Tuesday, June 28, 2016

This & That Projects; Out of Doors, Y'all: 1

Now that the kitchen is alllllmost done-enough and we're legitimately into summer, I am trying to accomplish several smaller outdoor projects.

First up! Painting the exterior trim work around the windows and possibly the doors. Did I remember to take before photos specifically for this? I did not. Here's a generic before photo for a cold, distant reference.


[ here I was going to put a photo of the whole house to show how it looked before the trim paint, but it turns out that when I take a picture from the yard you can't tell much of a difference between the before and after looks. Huh. ]

I chose a green similar to one of the couple-three lichens/mosses we have around the property. It's less yellow to better coordinate with the siding. Benjamin Moore Regal Select Exterior, HC-119 Kittery Point Green, low lustre finish.



Since the two large picture windows on the front of the house and a couple of the windows in the mudroom (which is an amateurishly enclosed porch) are white vinyl and the rest of the windows are white-painted wood I decided to leave the windows themselves white and just paint the moulding.

I'm going to be straight with you and say that from a distance, i.e. in the yard, you can't see much of a difference. Partly because the first floor is half a story off the ground and there's deck railing in the way to boot.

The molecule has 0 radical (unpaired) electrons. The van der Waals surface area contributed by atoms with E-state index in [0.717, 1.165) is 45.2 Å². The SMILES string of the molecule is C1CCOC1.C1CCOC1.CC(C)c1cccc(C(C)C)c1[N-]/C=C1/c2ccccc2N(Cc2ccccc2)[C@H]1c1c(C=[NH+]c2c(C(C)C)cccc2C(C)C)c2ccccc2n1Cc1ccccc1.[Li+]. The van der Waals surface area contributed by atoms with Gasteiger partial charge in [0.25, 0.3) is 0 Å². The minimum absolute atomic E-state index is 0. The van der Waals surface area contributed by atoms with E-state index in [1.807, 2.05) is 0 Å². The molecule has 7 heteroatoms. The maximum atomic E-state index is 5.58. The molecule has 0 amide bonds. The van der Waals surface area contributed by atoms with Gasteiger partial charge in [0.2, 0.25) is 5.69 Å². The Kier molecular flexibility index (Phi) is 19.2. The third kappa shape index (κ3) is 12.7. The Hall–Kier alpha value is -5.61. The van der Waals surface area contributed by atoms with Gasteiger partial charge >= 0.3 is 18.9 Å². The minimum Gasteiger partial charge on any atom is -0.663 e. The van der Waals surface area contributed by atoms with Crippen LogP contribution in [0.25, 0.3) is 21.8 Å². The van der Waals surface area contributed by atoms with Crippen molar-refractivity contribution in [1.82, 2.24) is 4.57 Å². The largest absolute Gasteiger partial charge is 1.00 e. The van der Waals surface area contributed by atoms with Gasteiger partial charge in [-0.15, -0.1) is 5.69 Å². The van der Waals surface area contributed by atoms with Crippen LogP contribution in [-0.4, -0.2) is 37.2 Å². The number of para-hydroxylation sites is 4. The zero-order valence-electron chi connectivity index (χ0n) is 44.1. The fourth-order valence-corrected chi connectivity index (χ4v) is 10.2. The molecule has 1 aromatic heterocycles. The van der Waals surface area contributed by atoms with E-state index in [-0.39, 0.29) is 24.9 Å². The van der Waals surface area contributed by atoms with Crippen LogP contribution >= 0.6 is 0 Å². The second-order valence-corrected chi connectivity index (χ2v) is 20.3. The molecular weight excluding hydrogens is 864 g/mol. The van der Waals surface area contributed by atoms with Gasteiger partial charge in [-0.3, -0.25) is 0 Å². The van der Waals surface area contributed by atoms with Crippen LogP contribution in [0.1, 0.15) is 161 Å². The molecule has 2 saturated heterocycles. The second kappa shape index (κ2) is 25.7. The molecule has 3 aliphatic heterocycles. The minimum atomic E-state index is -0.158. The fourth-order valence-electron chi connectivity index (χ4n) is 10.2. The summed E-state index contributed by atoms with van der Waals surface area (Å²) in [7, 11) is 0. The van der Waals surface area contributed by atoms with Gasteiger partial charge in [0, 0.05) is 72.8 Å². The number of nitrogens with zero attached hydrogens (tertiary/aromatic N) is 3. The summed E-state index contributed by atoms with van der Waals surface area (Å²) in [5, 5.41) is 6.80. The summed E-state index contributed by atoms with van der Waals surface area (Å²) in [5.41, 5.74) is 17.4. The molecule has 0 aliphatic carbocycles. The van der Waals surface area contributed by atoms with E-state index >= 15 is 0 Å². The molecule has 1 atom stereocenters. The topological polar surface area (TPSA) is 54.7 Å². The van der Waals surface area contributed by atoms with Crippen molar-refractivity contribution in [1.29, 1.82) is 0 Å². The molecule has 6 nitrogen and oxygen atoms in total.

Among the project for later this summer are making the front door higher, so we can use a door mat inside (right?) and making the exterior door in the mudroom (described above) closer to airtight... well mostly we're going for rodent tight. Yeah. Ugh. Renaissance Handyman Nick is on tap for that project and when those are done there will be some repaint magic going on those, too.


STATUS: Five of the eleven windows are done! Balcony door trim has been done, too. It's Benjamin Moore Regal Select Exterior, HC-166 Kendall Charcoal, low lustre finish.



Tuesday, June 7, 2016

One Step at a Time: Kitchen Edition, Gather 'Round the Fireside

Moving on to really getting the other side, i.e. the "fireside," of the room whipped into shape. Also, guess who has two thumbs and hinge screws... THIS GAL! [points thumbs at self]


One week ago.

1. Paint wood stove and stovepipe.

Painting the wood stove went easily and quickly. I had fans in the front and back doors pointed in the direction of the back door to draw as many of the fumes as I could right out that door next to the stove. I wore a respirator, Delia went upstairs behind a door in a room with an open window, and Betty was at work with Eric. This product has a pretty quick evaporation/dry time* so by the time I cleaned up and took my respirator off it was pretty mild. Still Delia and I ran some quick errands just to let it keep airing out, then when we got home we did some fetching.

*Because of the quick dry time, there was no avoiding applicator marks. I chose to apply to a small area and then stipple it out rather than have brush marks. 

The result is pretty pleasing. The color we chose is "Metallic Charcoal" but I would describe it as looking more like graphite. I think it's going to look pretty sharp when we get those darn bricks grey-ified. Even though this project came a week later than anticipated, it might have been the perfect weather for it; outside air not to cold, but not so warm it was ridiculous to have a fire with the doors open. They say it could off-gas or smoke a bit for the first few fires, so it was necessary to waste the wood. And now that we see the color of the paint live and applied, we know we'll have to do something else with the rest of the stove pipe. Perhaps that is part of Phase 2.

2. Do something with the terrible brick veneer wood stove surround.